Honestly much of this book felt much like Redfern just literally copied and pasted emails, character for character, from responses he received from prior books on MIB. That shows in several ways. First, the tone of each story is varying; some speak as though they are talking to Redfern, some speak about Redfern with mentions to the book, and some read as if they're articles that Redfern snagged from the web and pasted in. Any one of these is ok, but not all at once. Second, the various grammatical and punctuation errors. I don't understand how not only Redfern missed them, but the author of the article (hopefully) would have looked at several drafts. Lastly, the things that just shouldn't be in a book like emoticons and sentences ending in multiple explanation points!!!!!! :) Is this a book or am I holding a printout of an AIM log?


On top of that, saying that each chapter in the book is "about" MIB is generous at best. Again, the problem varies in form from chapter to chapter: sometimes MIB are only mentioned once as an example or a specific case of a larger topic; sometimes the encounter isn't really MIB but kind of vaguely related ("some guy called me on the phone and threatened me"/"one guy stared at me in the bar then left" - both of which, albeit with hyperbole, are actual stories in the book); or sometimes the chapter will be about an entirely different phenomena like BEK or shadow people or demons and then just say how maybe MIB is the same thing.


There are some awesome stories in here to be sure, and I actually really liked some of the comparisons given like to BEK and vampires, but beyond those small parts this book just seemed like a mess. The tone shifted from casual retelling to academic paper to newspaper article to email messages, and there were way too few stories actually about the MIB to satisfy my curiosity.



I actually got this book at a conference where Redfern spoke and he did an amazing job, so I can only hope the problems came from him being an editor instead of author (at least I hope; this is the first book by Redfern I've read). There were some good parts to be sure and so those alone may make this book worth it for some readers out there but I suppose after getting hyped from seeing Nick give a stellar talk on MIB, the book was a bit of a letdown for me.


Dracula - Bram Stoker

It felt somewhat weird reading this book, as everyone in today's society knows who Dracula is and the folklore behind vampires. I spent the entire book knowing more about what's going on than the characters (sans Van Helsing), which can be annoying at times. It makes me wonder what it would be like to experience the book afresh before vampires invaded popular culture and makes me wonder how much said exposure killed the horror of the book.


And yet I still found myself being spooked at certain parts. Any time the Count was doing something involving the main characters, I was glued to the pages. The downside is that much of the book is not this. It is just following around British people being very British. And while yes, that was boring -even tedious at times, I honestly felt that the "exciting" parts more than made up for them.



Overall I very much enjoyed it, especially the last part where the characters assemble the past diary entries into what is, essentially, the book; I love when a book can successfully carry out that kind of meta-thing. And Van Helsing might stick forever in my mind as an iconic literary figure.....or at least as one of the more amusing ones.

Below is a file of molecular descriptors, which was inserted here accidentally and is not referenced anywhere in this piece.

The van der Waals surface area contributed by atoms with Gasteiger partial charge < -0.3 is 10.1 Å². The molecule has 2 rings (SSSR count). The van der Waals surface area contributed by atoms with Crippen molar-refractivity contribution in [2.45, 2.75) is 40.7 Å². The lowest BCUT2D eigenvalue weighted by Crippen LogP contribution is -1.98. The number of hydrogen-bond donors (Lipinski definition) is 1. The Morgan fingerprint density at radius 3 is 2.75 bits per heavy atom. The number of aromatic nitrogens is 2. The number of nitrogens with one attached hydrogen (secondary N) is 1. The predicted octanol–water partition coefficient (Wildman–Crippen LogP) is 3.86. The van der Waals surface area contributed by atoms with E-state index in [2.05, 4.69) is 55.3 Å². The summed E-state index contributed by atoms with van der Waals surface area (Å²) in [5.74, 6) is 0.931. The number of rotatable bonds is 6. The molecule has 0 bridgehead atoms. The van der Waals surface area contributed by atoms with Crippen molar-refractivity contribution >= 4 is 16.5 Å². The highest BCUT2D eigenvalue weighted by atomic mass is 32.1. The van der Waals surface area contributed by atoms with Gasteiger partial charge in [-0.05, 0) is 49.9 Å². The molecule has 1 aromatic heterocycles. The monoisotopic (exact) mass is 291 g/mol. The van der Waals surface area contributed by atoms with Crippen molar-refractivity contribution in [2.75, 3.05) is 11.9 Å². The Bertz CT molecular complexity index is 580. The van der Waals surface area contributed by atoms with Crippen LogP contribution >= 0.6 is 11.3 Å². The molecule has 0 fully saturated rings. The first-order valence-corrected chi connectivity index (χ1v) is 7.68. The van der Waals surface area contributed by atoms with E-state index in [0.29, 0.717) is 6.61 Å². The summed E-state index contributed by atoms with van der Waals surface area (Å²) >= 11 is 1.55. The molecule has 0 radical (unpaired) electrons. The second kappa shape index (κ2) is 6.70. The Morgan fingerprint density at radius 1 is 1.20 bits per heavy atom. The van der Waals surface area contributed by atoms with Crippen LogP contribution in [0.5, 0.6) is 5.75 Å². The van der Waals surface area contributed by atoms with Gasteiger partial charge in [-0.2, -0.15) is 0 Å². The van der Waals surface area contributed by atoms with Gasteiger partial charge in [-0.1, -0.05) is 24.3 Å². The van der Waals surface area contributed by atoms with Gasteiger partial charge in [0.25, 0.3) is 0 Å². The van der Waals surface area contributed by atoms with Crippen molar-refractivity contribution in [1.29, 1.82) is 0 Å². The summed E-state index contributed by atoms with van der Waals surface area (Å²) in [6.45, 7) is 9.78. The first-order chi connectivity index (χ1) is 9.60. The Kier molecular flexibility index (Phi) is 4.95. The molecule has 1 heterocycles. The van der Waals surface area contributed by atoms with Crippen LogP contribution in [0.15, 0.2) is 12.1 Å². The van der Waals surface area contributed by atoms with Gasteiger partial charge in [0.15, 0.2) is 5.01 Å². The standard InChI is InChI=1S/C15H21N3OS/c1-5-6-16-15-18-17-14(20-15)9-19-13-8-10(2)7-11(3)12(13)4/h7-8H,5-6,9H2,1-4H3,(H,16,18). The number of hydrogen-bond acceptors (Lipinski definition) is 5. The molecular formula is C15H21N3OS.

I think it's an interesting read on a variety of levels: as a spooky first-hand recording, as a piece of history for vampires and horror, and as....uh....British? British.

"They would always be after me and I would always be running away from them. The feeling they gave was not just one of pursuit, but it also had a sexual nature to it. I always felt that they were chasing me and were after my butt, as I remember having a strange tingling sensation in that area."
Men In Black: Personal Stories & Eerie Adventures - Nick Redfern

What the fuck am I reading?

Dracula - Bram Stoker
"It is the fault of our science that it wants to explain all; and if it explain not, then it says there is nothing to explain. But yet we see around us every day the growth of new beliefs, which think themselves new; and which are yet but the old, which pretend to be young—like the fine ladies at the opera."
Dracula - Bram Stoker

Never read this before, and what better time than October?

Essays on Contemporary Events - G. Adler, R.F.C. Hull, C.G. Jung
"Man in the mass sinks unconsciously to an inferior moral and intellectual level, to that level which is always there, below the threshold of consciousness, ready to break forth as soon as it is activated by the formation of a mass.
Since nobody is capable of recognizing just where and how much he himself is possessed and unconscious, he simply projects his own condition upon his neighbor, and thus it becomes a sacred duty to have the biggest guns and the most poisonous gas."
Harry Potter and the Prisoner of Azkaban  - J.K. Rowling

I didn't want to start this yet, to start another book and throw it on one of the many "Currently Reading" piles.


But I went to a concert recently with some friends, and to pass the time for the 2 hour roundtrip voyage, they decided to have the co-pilot read of Harry Potter as an "audio book" and they graciously picked the one I had next to read.

Currently reading

C.J. Cherryh
Progress: 148/428 pages
Radical Acceptance: Embracing Your Life With the Heart of a Buddha
Tara Brach
Progress: 190/333 pages
In an Unspoken Voice: How the Body Releases Trauma and Restores Goodness
Peter A. Levine, Gabor Maté
The Demon-Haunted World: Science as a Candle in the Dark
Carl Sagan
Progress: 52/457 pages
A Feast for Crows
George R.R. Martin
Progress: 230/1060 pages
Three Times Carlin: An Orgy of George
George Carlin
Progress: 372/896 pages
Chariots of the Gods
Erich von Däniken
Progress: 100/150 pages
Tired of Being Tired: Overcoming Chronic Fatigue and Low Vitality
Michael A. Schmidt
Progress: 190/352 pages
Necronomicon: The Best Weird Tales
H.P. Lovecraft, Les Edwards, Stephen Jones
Progress: 64/880 pages
The Egyptian Book of the Dead
E.A. Wallis Budge